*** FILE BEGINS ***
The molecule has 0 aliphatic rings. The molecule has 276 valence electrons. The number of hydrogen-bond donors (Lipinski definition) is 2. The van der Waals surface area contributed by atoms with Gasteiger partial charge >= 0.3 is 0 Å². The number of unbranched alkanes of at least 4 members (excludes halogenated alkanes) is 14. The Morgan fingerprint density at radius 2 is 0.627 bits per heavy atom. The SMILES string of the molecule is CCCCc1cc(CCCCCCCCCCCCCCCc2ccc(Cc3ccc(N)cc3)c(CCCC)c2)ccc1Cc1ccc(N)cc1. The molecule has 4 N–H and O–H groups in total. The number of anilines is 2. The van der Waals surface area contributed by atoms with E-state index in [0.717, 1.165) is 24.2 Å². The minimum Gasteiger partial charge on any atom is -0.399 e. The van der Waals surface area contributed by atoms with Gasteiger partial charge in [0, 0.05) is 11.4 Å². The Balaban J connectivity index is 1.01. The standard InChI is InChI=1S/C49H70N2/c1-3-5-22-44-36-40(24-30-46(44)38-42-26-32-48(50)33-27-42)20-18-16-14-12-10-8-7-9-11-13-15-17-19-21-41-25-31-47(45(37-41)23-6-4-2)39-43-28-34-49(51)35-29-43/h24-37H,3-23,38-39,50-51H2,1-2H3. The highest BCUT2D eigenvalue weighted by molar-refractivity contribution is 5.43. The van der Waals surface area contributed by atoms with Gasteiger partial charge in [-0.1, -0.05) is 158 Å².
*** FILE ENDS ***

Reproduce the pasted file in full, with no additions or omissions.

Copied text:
The molecule has 0 aliphatic rings. The molecule has 276 valence electrons. The number of hydrogen-bond donors (Lipinski definition) is 2. The van der Waals surface area contributed by atoms with Gasteiger partial charge >= 0.3 is 0 Å². The number of unbranched alkanes of at least 4 members (excludes halogenated alkanes) is 14. The Morgan fingerprint density at radius 2 is 0.627 bits per heavy atom. The SMILES string of the molecule is CCCCc1cc(CCCCCCCCCCCCCCCc2ccc(Cc3ccc(N)cc3)c(CCCC)c2)ccc1Cc1ccc(N)cc1. The molecule has 4 N–H and O–H groups in total. The number of anilines is 2. The van der Waals surface area contributed by atoms with E-state index in [0.717, 1.165) is 24.2 Å². The minimum Gasteiger partial charge on any atom is -0.399 e. The van der Waals surface area contributed by atoms with Gasteiger partial charge in [0, 0.05) is 11.4 Å². The Balaban J connectivity index is 1.01. The standard InChI is InChI=1S/C49H70N2/c1-3-5-22-44-36-40(24-30-46(44)38-42-26-32-48(50)33-27-42)20-18-16-14-12-10-8-7-9-11-13-15-17-19-21-41-25-31-47(45(37-41)23-6-4-2)39-43-28-34-49(51)35-29-43/h24-37H,3-23,38-39,50-51H2,1-2H3. The highest BCUT2D eigenvalue weighted by molar-refractivity contribution is 5.43. The van der Waals surface area contributed by atoms with Gasteiger partial charge in [-0.1, -0.05) is 158 Å².